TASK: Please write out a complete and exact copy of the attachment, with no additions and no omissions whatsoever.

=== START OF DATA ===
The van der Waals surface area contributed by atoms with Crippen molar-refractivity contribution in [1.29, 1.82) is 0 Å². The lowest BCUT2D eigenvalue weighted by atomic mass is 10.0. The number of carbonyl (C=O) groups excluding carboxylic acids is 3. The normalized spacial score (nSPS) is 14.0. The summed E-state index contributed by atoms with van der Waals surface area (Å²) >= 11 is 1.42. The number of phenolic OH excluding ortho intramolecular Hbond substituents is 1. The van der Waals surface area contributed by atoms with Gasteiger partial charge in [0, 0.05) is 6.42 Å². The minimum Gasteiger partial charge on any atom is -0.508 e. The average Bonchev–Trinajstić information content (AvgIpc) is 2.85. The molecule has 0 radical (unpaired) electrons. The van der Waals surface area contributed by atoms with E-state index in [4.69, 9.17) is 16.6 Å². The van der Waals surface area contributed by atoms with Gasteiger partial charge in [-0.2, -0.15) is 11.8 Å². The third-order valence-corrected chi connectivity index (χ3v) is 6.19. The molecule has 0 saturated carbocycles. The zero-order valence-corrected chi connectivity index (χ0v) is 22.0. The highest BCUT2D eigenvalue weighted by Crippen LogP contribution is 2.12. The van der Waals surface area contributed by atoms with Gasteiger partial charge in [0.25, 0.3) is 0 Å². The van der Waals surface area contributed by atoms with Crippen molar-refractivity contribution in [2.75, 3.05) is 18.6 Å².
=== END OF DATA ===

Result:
The van der Waals surface area contributed by atoms with Crippen molar-refractivity contribution in [1.29, 1.82) is 0 Å². The lowest BCUT2D eigenvalue weighted by atomic mass is 10.0. The number of carbonyl (C=O) groups excluding carboxylic acids is 3. The normalized spacial score (nSPS) is 14.0. The summed E-state index contributed by atoms with van der Waals surface area (Å²) >= 11 is 1.42. The number of phenolic OH excluding ortho intramolecular Hbond substituents is 1. The van der Waals surface area contributed by atoms with Gasteiger partial charge in [0, 0.05) is 6.42 Å². The minimum Gasteiger partial charge on any atom is -0.508 e. The average Bonchev–Trinajstić information content (AvgIpc) is 2.85. The molecule has 0 radical (unpaired) electrons. The van der Waals surface area contributed by atoms with E-state index in [4.69, 9.17) is 16.6 Å². The van der Waals surface area contributed by atoms with Gasteiger partial charge in [-0.2, -0.15) is 11.8 Å². The third-order valence-corrected chi connectivity index (χ3v) is 6.19. The molecule has 0 saturated carbocycles. The zero-order valence-corrected chi connectivity index (χ0v) is 22.0. The highest BCUT2D eigenvalue weighted by Crippen LogP contribution is 2.12. The van der Waals surface area contributed by atoms with Gasteiger partial charge in [0.25, 0.3) is 0 Å². The van der Waals surface area contributed by atoms with Crippen molar-refractivity contribution in [2.75, 3.05) is 18.6 Å².